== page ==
As Henny Youngman once jested, “Take my wife — please.”
My better half is a self-employed caregiver at an independent facility, but the elderly residents are far from independent. They require frequent help with basics such as personal care, errands and more. Because she works hard, is courteous and does more than what is required, my wife has all the business she can handle. This, despite her field being quite competitive.
Sound familiar to what goes on in a produce department?
Shoppers enjoy frequenting a store with friendly employees that show interest in their work and extend enthusiasm when they engage with customers. Whether yours is a small town store or the flagship of a multiunit, inner-city chain you can develop a following.
Every business has to some extent a following or core customer base. Take popular author Stephen King, for example. Every time he cranks out a novel or short story, he has legions of loyal fans waiting to snap up his work. The same thing can be said for techies. Even before the wave of recent Apple products, I remember our information technology department rushing out at lunchtime to buy the latest high-gigabyte flash drive. Surely just part of that following is mirrored all over the world.
Your regular customers, once they’ve been won over (which is not an easy accomplishment in itself), shop your store for many reasons, such as convenience, good quality, cleanliness, well-stocked shelves and reasonable prices, to name just a few.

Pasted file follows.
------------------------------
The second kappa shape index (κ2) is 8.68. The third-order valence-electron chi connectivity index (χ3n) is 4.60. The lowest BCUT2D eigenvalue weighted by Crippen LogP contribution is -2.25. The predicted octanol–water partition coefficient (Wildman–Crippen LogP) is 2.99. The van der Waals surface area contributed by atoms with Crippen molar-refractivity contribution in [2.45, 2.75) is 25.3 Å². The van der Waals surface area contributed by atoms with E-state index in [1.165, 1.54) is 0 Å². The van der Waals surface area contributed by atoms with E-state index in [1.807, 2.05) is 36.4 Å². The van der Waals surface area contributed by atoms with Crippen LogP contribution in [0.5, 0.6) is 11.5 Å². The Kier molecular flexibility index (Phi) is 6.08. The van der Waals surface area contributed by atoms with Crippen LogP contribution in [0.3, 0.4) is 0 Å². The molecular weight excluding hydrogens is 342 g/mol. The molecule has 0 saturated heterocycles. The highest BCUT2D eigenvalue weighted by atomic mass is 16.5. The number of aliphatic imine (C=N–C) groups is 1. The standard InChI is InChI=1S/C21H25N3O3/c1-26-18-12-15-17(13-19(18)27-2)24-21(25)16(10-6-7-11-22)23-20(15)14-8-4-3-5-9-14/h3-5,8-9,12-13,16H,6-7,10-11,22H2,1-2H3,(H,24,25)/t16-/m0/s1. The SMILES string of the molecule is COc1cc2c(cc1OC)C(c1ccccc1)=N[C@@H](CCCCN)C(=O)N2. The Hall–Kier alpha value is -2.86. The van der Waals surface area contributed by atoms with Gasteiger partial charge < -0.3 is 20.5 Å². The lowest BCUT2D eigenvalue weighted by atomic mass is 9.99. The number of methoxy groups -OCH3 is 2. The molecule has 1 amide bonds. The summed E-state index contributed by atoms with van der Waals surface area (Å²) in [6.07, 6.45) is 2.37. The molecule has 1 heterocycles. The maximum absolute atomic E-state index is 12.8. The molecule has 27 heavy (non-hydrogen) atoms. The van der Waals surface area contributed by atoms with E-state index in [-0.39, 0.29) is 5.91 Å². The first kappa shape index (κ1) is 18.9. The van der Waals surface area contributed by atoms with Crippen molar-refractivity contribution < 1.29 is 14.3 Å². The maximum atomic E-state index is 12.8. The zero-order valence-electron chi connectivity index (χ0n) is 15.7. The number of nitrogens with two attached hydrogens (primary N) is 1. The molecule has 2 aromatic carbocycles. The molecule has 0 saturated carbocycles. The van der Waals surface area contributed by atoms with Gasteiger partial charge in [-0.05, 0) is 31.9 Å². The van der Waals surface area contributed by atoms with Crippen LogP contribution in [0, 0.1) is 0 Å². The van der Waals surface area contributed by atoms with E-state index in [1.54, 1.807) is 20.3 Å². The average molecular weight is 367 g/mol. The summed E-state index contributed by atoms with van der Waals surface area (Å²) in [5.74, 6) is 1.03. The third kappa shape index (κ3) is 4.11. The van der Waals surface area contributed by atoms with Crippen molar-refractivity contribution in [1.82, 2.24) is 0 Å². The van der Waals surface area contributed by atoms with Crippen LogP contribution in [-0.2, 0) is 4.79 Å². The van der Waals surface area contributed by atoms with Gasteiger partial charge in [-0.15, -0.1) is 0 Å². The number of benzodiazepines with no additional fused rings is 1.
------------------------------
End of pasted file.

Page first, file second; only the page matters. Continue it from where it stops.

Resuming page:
One of the main reasons that a store develops a following is how fresh the perishables are, especially produce. Take Rochester, NY,-based Wegman’s chain, for example. According to Buzzfeed.com, produce quality and selection are among the top reasons for the chain’s enormous popularity. But its success is owed to more than “offering a journey through a small, beautifully maintained, self-sustaining city” — as the site mentions. It starts with a great staff.
Successful chains that have built a following engrain in their employees a mantra of offering a service level that a customer might only expect in the finest of retailers. When a customer is greeted as they enter each department and offered assistance in finding something or reminded if they have any questions please feel free to ask — this makes a difference.
This is especially true in the produce aisle, as customers are often at a loss as to what items are in season, when something is ripe, what items should be refrigerated (or not) and so on. The best way to assist is if there’s a produce person on the sales floor who is eager to help.
That builds a loyal following. Take my word.
Armand Lobato works for the Idaho Potato Commission. His 30 years of experience in the produce business span a range of foodservice and retail positions.
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